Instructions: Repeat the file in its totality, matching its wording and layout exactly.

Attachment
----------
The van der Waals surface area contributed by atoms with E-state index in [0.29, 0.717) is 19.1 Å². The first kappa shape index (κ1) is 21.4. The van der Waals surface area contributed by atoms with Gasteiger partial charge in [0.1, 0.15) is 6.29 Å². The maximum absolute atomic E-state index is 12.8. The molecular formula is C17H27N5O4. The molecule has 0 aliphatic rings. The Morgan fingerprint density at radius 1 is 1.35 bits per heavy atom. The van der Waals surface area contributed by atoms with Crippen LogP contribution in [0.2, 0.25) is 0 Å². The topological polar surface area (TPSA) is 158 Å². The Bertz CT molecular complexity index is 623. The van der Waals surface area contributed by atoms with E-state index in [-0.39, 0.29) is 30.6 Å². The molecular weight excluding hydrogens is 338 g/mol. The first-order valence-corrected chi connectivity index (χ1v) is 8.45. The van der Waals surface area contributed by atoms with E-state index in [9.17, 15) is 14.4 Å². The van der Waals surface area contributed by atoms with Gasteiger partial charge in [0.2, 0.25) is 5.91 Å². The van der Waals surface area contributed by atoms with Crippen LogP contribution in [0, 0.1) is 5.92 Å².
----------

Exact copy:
The van der Waals surface area contributed by atoms with E-state index in [0.29, 0.717) is 19.1 Å². The first kappa shape index (κ1) is 21.4. The van der Waals surface area contributed by atoms with Gasteiger partial charge in [0.1, 0.15) is 6.29 Å². The maximum absolute atomic E-state index is 12.8. The molecular formula is C17H27N5O4. The molecule has 0 aliphatic rings. The Morgan fingerprint density at radius 1 is 1.35 bits per heavy atom. The van der Waals surface area contributed by atoms with Crippen LogP contribution in [0.2, 0.25) is 0 Å². The topological polar surface area (TPSA) is 158 Å². The Bertz CT molecular complexity index is 623. The van der Waals surface area contributed by atoms with E-state index in [-0.39, 0.29) is 30.6 Å². The molecular weight excluding hydrogens is 338 g/mol. The first-order valence-corrected chi connectivity index (χ1v) is 8.45. The van der Waals surface area contributed by atoms with E-state index in [9.17, 15) is 14.4 Å². The van der Waals surface area contributed by atoms with Gasteiger partial charge in [0.2, 0.25) is 5.91 Å². The van der Waals surface area contributed by atoms with Crippen LogP contribution in [0, 0.1) is 5.92 Å².